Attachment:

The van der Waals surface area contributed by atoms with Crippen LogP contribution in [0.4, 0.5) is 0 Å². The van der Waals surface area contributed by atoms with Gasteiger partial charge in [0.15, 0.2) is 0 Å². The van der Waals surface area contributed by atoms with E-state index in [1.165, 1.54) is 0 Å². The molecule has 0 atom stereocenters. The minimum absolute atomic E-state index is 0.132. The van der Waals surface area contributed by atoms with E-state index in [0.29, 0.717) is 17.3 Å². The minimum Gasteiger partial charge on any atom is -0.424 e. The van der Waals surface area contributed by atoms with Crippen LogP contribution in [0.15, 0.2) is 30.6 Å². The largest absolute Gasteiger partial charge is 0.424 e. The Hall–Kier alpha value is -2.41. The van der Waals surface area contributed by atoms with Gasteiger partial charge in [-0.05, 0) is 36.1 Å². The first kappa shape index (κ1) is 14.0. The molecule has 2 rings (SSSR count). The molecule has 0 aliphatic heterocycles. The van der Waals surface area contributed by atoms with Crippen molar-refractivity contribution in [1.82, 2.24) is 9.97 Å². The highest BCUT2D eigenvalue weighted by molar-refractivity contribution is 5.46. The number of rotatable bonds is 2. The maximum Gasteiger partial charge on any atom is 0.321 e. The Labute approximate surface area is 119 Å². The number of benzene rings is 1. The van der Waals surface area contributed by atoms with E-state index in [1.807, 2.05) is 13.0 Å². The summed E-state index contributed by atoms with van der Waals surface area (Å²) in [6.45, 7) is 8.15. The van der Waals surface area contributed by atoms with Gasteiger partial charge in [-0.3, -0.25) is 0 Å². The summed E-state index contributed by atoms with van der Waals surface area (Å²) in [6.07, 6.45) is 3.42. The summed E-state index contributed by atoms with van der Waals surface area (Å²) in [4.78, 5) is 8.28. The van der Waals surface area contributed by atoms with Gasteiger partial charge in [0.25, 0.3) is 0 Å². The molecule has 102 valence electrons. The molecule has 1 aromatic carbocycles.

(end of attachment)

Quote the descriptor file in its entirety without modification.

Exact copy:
The van der Waals surface area contributed by atoms with Crippen LogP contribution in [0.4, 0.5) is 0 Å². The van der Waals surface area contributed by atoms with Gasteiger partial charge in [0.15, 0.2) is 0 Å². The van der Waals surface area contributed by atoms with E-state index in [1.165, 1.54) is 0 Å². The molecule has 0 atom stereocenters. The minimum absolute atomic E-state index is 0.132. The van der Waals surface area contributed by atoms with E-state index in [0.29, 0.717) is 17.3 Å². The minimum Gasteiger partial charge on any atom is -0.424 e. The van der Waals surface area contributed by atoms with Crippen LogP contribution in [0.15, 0.2) is 30.6 Å². The largest absolute Gasteiger partial charge is 0.424 e. The Hall–Kier alpha value is -2.41. The van der Waals surface area contributed by atoms with Gasteiger partial charge in [-0.05, 0) is 36.1 Å². The first kappa shape index (κ1) is 14.0. The molecule has 2 rings (SSSR count). The molecule has 0 aliphatic heterocycles. The van der Waals surface area contributed by atoms with Crippen molar-refractivity contribution in [1.82, 2.24) is 9.97 Å². The highest BCUT2D eigenvalue weighted by molar-refractivity contribution is 5.46. The number of rotatable bonds is 2. The maximum Gasteiger partial charge on any atom is 0.321 e. The Labute approximate surface area is 119 Å². The number of benzene rings is 1. The van der Waals surface area contributed by atoms with E-state index in [1.807, 2.05) is 13.0 Å². The summed E-state index contributed by atoms with van der Waals surface area (Å²) in [6.45, 7) is 8.15. The van der Waals surface area contributed by atoms with Gasteiger partial charge in [-0.3, -0.25) is 0 Å². The summed E-state index contributed by atoms with van der Waals surface area (Å²) in [6.07, 6.45) is 3.42. The summed E-state index contributed by atoms with van der Waals surface area (Å²) in [4.78, 5) is 8.28. The van der Waals surface area contributed by atoms with Gasteiger partial charge in [0.25, 0.3) is 0 Å². The molecule has 102 valence electrons. The molecule has 1 aromatic carbocycles.